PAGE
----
By Joe Darby
Maybe it is. And maybe it isn’t. It probably all depends on how one takes the meaning of “oldest continual settlement.”
This question has arisen because of a new book, “Bayou St. John, 1708-2018: Gateway to New Orleans,” by the late Mary Louise Christovich and others, produced by the Louisiana Landmarks Society and published by the UL Press at ULL.
As we all know, Natchitoches was founded by Louis Juchereau de St. Denis in 1714, four years before New Orleans was laid out in 1718. This new book documents the fact that in the spring of 1708, Bienville handed out several land grants along Bayou St. John to some Canadian friends.
Bayou St. John is in the Mid City area of New Orleans and runs from Lake Pontchartrain, alongside City Park and ends a little south of Esplanade Avenue. It provided a crucial shortcut from the earlier French settlements around Biloxi and Mobile to the site where Bienville would lay out New Orleans, today’s French Quarter. Rather than trying to work their way up past the powerful Mississippi River currents in their sailing ships, the French could just cut through Lakes Borgne and Pontchartrain, enter Bayou St. John and then end up very near the Mississippi River.
Bienville wanted the future New Orleans to be located where it is and he obviously felt that populating the short cut of Bayou St. John would help lead to that end result.
Today, the bayou is the site of many beautiful old homes, dating back to the late 18th century and which are illustrated in this handsome new book. The book itself does not specifically lay a claim to Bayou St. John being the oldest settlement in Louisiana, taking the place of Natchitoches as the senior settlement.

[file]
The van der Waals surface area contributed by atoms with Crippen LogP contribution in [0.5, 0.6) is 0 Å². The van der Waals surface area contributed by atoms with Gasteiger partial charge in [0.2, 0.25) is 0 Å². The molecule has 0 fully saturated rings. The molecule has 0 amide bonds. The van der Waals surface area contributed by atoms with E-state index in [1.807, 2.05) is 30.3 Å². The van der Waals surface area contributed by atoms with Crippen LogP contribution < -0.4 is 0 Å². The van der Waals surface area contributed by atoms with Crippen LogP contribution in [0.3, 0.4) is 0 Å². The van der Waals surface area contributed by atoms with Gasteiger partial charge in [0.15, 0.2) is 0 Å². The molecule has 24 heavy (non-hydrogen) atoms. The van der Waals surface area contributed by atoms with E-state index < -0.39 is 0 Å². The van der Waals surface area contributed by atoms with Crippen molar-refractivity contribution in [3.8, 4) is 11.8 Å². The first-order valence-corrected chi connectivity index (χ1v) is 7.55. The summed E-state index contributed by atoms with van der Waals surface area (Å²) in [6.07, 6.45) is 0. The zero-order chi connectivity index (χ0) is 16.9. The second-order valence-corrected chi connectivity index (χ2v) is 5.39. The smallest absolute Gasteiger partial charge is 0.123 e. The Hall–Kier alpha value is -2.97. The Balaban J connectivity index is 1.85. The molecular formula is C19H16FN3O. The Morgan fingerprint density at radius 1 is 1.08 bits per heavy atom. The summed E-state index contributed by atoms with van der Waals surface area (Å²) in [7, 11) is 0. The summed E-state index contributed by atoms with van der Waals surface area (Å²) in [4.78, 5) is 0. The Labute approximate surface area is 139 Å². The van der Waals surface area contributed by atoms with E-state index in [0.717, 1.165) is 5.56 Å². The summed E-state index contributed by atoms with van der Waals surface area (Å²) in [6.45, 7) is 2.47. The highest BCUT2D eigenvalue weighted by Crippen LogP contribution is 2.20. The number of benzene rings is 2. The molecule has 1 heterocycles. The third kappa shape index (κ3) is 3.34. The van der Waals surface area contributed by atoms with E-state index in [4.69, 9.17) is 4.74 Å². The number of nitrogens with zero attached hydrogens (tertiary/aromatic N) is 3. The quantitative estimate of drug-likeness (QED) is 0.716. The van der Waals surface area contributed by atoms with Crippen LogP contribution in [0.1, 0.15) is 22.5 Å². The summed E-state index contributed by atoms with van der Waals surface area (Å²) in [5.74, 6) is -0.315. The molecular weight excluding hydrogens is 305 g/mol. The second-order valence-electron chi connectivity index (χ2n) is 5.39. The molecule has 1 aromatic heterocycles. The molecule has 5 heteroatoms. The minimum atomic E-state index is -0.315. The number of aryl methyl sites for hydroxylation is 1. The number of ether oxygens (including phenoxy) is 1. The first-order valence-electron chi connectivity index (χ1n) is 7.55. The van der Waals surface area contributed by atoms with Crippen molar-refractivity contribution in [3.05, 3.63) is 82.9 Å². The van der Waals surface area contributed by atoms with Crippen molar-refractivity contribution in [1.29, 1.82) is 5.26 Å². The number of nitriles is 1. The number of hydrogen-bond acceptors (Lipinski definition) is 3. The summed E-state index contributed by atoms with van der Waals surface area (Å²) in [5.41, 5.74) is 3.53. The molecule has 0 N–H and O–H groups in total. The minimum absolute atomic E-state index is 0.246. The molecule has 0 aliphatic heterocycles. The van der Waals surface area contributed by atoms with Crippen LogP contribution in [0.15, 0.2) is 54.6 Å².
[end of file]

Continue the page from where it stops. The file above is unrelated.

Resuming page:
But the facts of the land grants do raise the question. Interestingly, one of the recipients of a Bayou St. John land grant in 1708 was none other than our very own St. Denis, who was a nephew by marriage to Iberville, Bienville’s older brother. It sometimes seems that St. Denis was everywhere during the first years of Louisiana’s founding.
Anyway, the book goes on to say — and this is crucial, perhaps — that all of the original land grantees had moved on by 1718 and that one man had bought them all out. “Between 1718 and 1721, Antoine Rivard Lavigne had acquired all land granted within the initial concessions…”
Dr. Susan Dollar, a professor of history at NSU and a specialist in Louisiana history, questions whether Lavigne’s sole ownership of the bayou-side land constitutes a true continuing occupation of that area. “Would you call one landowner a settlement?” she asked.
She told me that she feels Natchitoches’ claim to being the oldest continuous settlement is still solid because, beginning in 1714, Natchitoches became a true settlement, being home to a number of men, with the early fort and other structures being built here.
Dr. Dollar did find the revelations in the book interesting, however. “It looks like Bienville was taking care to set up his Canadian friends with the land grants,” she said. “I’d never seen (the land grant documents) but I’m glad to see that scholarship is continuing in that area of studies.”
In any case, nothing can take away Natchitoches’ fascinating early history and the impact that this old town has had on our whole region. It will continue to be recognized, no doubt, as the oldest settlement. The Chamber of Commerce and the Tourist Commission are not about to start claiming to be the “second-oldest settlement.”
And just as surely, history, a most fascinating topic to me and many others, will continue to challenge our thoughts and beliefs with new discoveries and revelations as scholars continue to pore over ancient documents.